This is because (according to the Tea Party mantra) a single vote in support of any issue that the President favors is tantamount to being a card-carrying Socialist, those states with strong Tea Party elements tend to have Republican Senators with significantly more consistent voting records. States like Maine and New Hampshire are more likely to have Senators that vote based on the merits of the bills, not what the Koch brothers want.

      • sigrid28

        Thanks for this thorough analysis of McConnell’s peril. I thought exactly as you do about Reid’s decision until yesterday, when it seemed he had perhaps decided to try to do something about Republican intransigence. I have to agree with one other sound analysis I encountered yesterday, saying Reid may just be threatening this change, without any intention of enacting it, for the very reason you set out. It still remains a problem for both Democrats and Republicans in Congress that arcane rules governing the House and the Senate fly under the radar of the general public but the failure to govern by a majority of 50% or more is easily recognizable but INCREDIBLE to many Americans.

  • Paul Woolsoncroft

    Nice writing there Allison: “If we continue to block things like this and block what is the regular order, than the majority will be tempted to change the rules of the Senate.”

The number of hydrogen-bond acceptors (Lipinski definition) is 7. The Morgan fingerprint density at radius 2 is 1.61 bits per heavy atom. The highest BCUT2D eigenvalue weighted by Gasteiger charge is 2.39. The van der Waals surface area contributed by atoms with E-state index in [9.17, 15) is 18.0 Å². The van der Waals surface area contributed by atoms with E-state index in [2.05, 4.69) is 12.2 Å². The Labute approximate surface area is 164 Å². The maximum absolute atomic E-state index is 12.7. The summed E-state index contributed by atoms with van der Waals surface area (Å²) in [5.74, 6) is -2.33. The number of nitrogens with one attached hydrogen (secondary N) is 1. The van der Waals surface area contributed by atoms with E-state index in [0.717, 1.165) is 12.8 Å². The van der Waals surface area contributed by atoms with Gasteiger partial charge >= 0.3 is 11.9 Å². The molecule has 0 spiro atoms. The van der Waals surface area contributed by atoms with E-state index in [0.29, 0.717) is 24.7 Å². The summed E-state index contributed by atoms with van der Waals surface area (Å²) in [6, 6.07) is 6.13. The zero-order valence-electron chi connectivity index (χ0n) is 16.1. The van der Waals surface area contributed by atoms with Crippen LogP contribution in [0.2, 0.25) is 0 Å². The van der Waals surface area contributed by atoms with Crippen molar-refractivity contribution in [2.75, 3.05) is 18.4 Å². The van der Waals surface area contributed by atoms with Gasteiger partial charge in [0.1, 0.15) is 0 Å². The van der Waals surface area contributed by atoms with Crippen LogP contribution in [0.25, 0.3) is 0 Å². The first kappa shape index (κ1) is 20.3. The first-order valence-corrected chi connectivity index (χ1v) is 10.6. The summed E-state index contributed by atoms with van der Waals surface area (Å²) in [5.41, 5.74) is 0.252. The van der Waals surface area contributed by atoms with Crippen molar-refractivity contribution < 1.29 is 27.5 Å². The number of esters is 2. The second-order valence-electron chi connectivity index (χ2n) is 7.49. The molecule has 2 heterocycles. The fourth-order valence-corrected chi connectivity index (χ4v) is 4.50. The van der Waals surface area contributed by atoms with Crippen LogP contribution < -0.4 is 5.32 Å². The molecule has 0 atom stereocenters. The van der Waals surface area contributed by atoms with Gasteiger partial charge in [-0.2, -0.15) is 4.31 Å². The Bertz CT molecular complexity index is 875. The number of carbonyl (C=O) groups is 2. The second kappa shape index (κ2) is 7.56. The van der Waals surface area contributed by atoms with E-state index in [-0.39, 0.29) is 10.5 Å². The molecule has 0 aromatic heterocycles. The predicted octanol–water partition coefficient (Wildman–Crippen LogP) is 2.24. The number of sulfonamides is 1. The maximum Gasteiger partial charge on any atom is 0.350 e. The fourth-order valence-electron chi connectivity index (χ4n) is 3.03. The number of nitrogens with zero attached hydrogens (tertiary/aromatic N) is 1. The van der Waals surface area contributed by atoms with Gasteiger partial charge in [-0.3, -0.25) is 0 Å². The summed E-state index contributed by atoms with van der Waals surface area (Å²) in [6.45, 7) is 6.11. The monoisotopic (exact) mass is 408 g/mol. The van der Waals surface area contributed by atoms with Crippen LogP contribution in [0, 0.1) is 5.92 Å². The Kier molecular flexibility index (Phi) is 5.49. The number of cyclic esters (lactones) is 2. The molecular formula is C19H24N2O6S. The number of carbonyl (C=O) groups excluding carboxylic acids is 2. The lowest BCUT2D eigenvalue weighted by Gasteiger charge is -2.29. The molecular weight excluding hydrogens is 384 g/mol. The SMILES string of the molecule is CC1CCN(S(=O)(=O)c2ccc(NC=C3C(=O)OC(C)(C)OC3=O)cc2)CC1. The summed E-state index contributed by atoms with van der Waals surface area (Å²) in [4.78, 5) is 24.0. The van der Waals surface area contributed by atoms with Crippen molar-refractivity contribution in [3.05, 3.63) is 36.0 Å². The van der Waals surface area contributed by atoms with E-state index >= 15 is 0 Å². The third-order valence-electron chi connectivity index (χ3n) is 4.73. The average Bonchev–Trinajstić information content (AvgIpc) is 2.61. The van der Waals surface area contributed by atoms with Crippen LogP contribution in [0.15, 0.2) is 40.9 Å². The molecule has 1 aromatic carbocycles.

It’s then not than. Which online school did you get your degree from? Apparently no editors at the National Memo.

    • Lynda Groom

      Did you listen to the tape of McCain’s comment from which the ‘quote’ comes from? Just asking.

      • sigrid28

        Watching and listening to this interchange on C-Span, I was struck that Senator McCain might have misspoken. C-Span does a great job of capturing even nuances, such as Justice Scalia sitting next to “Killing [fill in the president’s name]” O’Reilly at the Nerdprom. However, it can make technical errors in sound and video reproduction, which is not a surprise given the hours and hours of testimony it covers. More surprising is McCain’s impressive ability to keep his head and respond in kind extemporaneously, even when it comes to rogue members of his own party, as he did yesterday. I can forgive the National Memo a misspelling here and there because of its currency, superior fact-checking, and solid background research compared to other media outlets such as Fox News, for example.

      • idamag

        I watched the speech.

  • charleo1

    Is seem very obvious to me, that for the good of the Country, something
    must be done to stop the harmful, and maniacal, actions of the anti-American, aberration, calling itself, innocently enough, The Tea Party. That has over the
    span of just the last couple of years, metamorphosed from an ultra- Conservative,
    anti-tax group, concerned with the size of the Federal Government. To a radical
    infra-governmental, insurgency. That has managed to gain complete control of
    one of the two major political organizations in the Country. And I believe, with the